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Cigar butt eyed as cause of fatal fire

November 02, 1997

By DON AINES

Staff Writer, Martinsburg

LEETOWN, W.Va. - A smoldering cigar butt is believed to be the cause of a Saturday night fire that claimed the lives of an elderly Jefferson County couple, according to West Virginia State Police.

"We believe the cause of the fire was an improperly discarded cigar," Independent Volunteer Fire Co. Assistant Chief Donald Longerbeam said Sunday.

The cigar fell between the cushions of a chair in the living room, he said, causing the fire that killed William Reavis, 93, and his 74-year-old wife Naomi.

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"It appears the residents tried to put the fire out and succumbed to the smoke," said Trooper R.T. Shockey, who investigated the scene Sunday with Longerbeam and West Virginia State Fire Marshal Mack Dennison. He said he believed they died of smoke inhalation.

The fire at the Harry Shirley Road home was discovered by a passerby and reported at 7:22 p.m., according to fire officials. William Reavis was found in the living room, where the fire originated, and his wife was found in a back room off the kitchen, Longerbeam said.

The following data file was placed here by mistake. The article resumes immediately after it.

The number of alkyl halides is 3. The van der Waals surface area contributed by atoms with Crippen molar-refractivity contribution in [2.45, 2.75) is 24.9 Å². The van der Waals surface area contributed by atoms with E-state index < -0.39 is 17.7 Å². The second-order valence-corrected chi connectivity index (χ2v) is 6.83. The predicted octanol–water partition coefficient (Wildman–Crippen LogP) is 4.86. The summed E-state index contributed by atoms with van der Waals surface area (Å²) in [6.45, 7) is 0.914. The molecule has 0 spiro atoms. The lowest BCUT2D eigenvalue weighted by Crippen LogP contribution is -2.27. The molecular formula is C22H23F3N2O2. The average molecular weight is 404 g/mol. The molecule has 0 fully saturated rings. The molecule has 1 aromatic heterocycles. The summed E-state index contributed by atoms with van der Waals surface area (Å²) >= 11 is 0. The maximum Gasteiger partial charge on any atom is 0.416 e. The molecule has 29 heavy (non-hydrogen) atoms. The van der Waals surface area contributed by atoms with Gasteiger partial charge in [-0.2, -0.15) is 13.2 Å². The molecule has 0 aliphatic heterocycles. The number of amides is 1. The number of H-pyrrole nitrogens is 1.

"We don't know if someone fell asleep or what," said Shockey.

Neighbor Dennis Gue said Saturday that William Reavis smoked cigars and "had a habit of dropping cigars or falling asleep with them and burning his hands."

According to the preliminary findings of the investigation, the couple had apparently tried to put out the fire before being overcome by smoke. Longerbeam said a tea kettle was found next to William Reavis on the couch.

He was in a sitting position and Longerbeam said the heat from the fire may have knocked him backward onto the couch.

Naomi Reavis had burns on her hands and apparently was trying to escape the house when she was overcome by the smoke, Longerbeam said. She was taken to Jefferson Memorial Hospital, where she was pronounced dead.

Neither Longerbeam nor Shockey knew whether autopsies would be performed on the couple.

Longerbeam said the fire heavily damaged the living room, kitchen and a bathroom. He estimated the damage to the one-story brick house at about $50,000.

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